Indeed domestically the obstacles are greater. By Saudi standards, Abdullah was a moderniser, appointing the first female government minister and in 2013 appointing 30 women to the Shura Council. These moves drew protests from the puritanical Wahhabi clerics and parts of the devout population, as well as reformers who point out that women are still unable to drive or fraternise with men who are not relatives. Free speech is curbed. A number of Saudis are pushing for religion to have less of a grip on the public sphere, the results of which are strict laws on blasphemy and a ban on cinemas.
After the Arab protests, Abdullah sent armoured vehicles to help crush Bahrain’s uprising by the island's mainly-Shia population against the Sunni ruling family. He kept his own population, especially the Shia in the east, quiescent by spending millions on government wages and housing, and setting up a Facebook page for citizens to air their grievances. How long Saudi Arabia's ageing rulers can continue such tactics is in question, and not just because of the cost. One of Abdullah’s great legacies has been funding scholarships that have sent thousands of young Saudis to study in Western universities where, some at least, have picked up democratic ideals.
By appointing Salman as his crown prince, Abdullah also avoided the looming difficulty of passing the crown down a generation in a system where power has been handed down between the sons of Abdel Aziz bin Saud, the founder of the modern state of Saudi Arabia in 1932. On taking the throne King Salman affirmed that his crown prince will be the youngest brother of the generation, Muqrin, a 69-year-old former pilot, intelligence chief and governor of Medina, who was last year appointed deputy crown prince by Abdullah.
Perhaps to avoid the next generation jostling for power, Salman quickly moved to appoint a nephew (descended of the his own Sudairi line) as deputy crown prince: Muhammad bin Naif, the interior minister, who has shown an iron fist when dealing with terrorism. To deal with the inevitable struggle for the crown, Abdullah in 2006 set up an allegiance committee composed of representatives of each of the sons of the founder. Unlike the current generation, who recall their Bedouin roots, many see many of the next generation as profligate, flashy and irresponsible, having grown up in times of great wealth. During his rule Abdullah cut the allowances to the thousands of princes and princesses, much to their chagrin.
For both Saudis and foreign allies such as America, perhaps the toughest issue facing Saudi Arabia is the puritanical Wahhabi form of Islam that it has fostered; the Al Sauds rule in a pact with the Wahhabi clerics. Abdullah removed the most extreme teachings in school textbooks after the September 11th 2001 attacks on Americam in which 15 of the 19 hijackers turned out to be Saudis. But recently voices near and far have been pointing out the contradiction between Saudi joining the coalition against Islamic State while implementing harsh punishments at home for transgressions of its devout religious strictures. The most striking example is the 1,000 lashes handed down— to Raif Badawi, a liberal blogger who called for more freedom of thought (the flogging has been suspended after the first 50 lashes, on the grounds of health). The question for the outside world is whether the Saudi ruling family is part of the problem, or the best defence against the extremists.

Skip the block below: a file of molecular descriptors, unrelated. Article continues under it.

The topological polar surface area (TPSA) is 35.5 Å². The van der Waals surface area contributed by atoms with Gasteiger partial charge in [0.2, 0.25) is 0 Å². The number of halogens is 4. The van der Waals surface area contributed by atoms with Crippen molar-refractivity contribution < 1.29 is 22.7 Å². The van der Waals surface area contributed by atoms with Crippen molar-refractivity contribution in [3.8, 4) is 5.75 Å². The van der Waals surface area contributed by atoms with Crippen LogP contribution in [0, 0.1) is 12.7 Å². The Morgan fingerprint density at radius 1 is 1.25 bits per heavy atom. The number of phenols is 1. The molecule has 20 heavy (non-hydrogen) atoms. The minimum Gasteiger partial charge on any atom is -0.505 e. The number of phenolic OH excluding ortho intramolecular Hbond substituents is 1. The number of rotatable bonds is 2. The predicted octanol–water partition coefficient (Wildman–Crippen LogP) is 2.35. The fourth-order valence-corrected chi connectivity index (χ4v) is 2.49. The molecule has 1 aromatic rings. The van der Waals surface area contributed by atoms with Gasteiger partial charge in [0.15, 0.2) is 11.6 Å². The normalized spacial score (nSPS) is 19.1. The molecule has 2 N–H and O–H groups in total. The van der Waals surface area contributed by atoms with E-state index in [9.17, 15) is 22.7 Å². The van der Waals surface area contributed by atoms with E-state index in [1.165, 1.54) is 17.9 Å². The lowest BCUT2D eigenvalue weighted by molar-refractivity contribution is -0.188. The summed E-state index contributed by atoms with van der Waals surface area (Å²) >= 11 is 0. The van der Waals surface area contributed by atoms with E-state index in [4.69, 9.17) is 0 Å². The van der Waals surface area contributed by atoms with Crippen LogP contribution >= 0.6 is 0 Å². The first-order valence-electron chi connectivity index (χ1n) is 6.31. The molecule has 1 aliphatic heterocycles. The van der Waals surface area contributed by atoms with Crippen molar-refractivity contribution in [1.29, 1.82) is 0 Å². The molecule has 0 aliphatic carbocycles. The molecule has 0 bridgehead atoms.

Kerry Arrives in Nigeria as Boko Haram Wages New Attacks
Naharnet /Boko Haram fighters on Sunday overran a strategic town in northeastern Nigeria and seized a military base, as Secretary of State John Kerry pledged further U.S. support for the counter-insurgency. The Islamists captured the town of Monguno in Borno State, which lies about 125 kilometers (80 miles) north of the state capital Maiduguri, which was targeted in a simultaneous dawn raid. "Monguno has fallen, Monguno has fallen," said a senior military officer, who asked not to be identified because he was not authorized to speak to the media. "We fought them all night long but they took over the town, including the military barracks there."Another source, who also requested anonymity, said Nigerian troops were overwhelmed and forced to retreat from Monguno, which has been targeted twice before in September last year and March 2013. There was no immediate response from the military high command in Abuja when contacted by Agence France-Presse but militant fighters were forced out of Maiduguri and Konduga, 40 kilometers away, local residents said.
But Monguno's fall is potentially significant. Not only does it remove the last military base to Maiduguri from the northeast but also gives Boko Haram a free run into the key city. "On the other hand, it may be more of Boko Haram overrunning the base with the intention of seizing as much weaponry as possible, amid concerns of a possible regional counter-insurgency operation," said Ryan Cummings of risk consultants Red 24.
- Elections and violence -
Kerry's whistlestop visit to Lagos came after fears about election-related violence, with concern about a repeat of post-poll unrest in 2011, which left some 1,000 people dead. Security has dominated the build-up to the February 14 presidential and parliamentary vote, as Boko Haram has intensified its attacks. Nigeria is currently scrambling for a solution to the problem of how to allow hundreds of thousands of people displaced by the violence to vote, which has led to calls for a delay. There have also been sporadic attacks by supporters of President Goodluck Jonathan's Peoples Democratic Party (PDP) and the All Progressives Congress (APC) main opposition. That came despite Jonathan and the APC candidate, former military general, Muhammadu Buhari, signing a non-violence pact in the presence of former U.N. secretary general Kofi Annan. Kerry suggested there was a link between the peaceful conclusion of free, fair and timely elections and further U.S. support for Nigeria against Boko Haram. "It is absolute critical that this election can be conducted peacefully. The international community is paying very close attention to this election," he said. It was "imperative that elections happen on time," he added. On Boko Haram, Kerry said Washington was "prepared to do more" to help Nigeria, which has west Africa's largest military but has been criticized for failing to protect lives and property. More than 13,000 people have been killed and more than one million made homeless by the violence since 2009.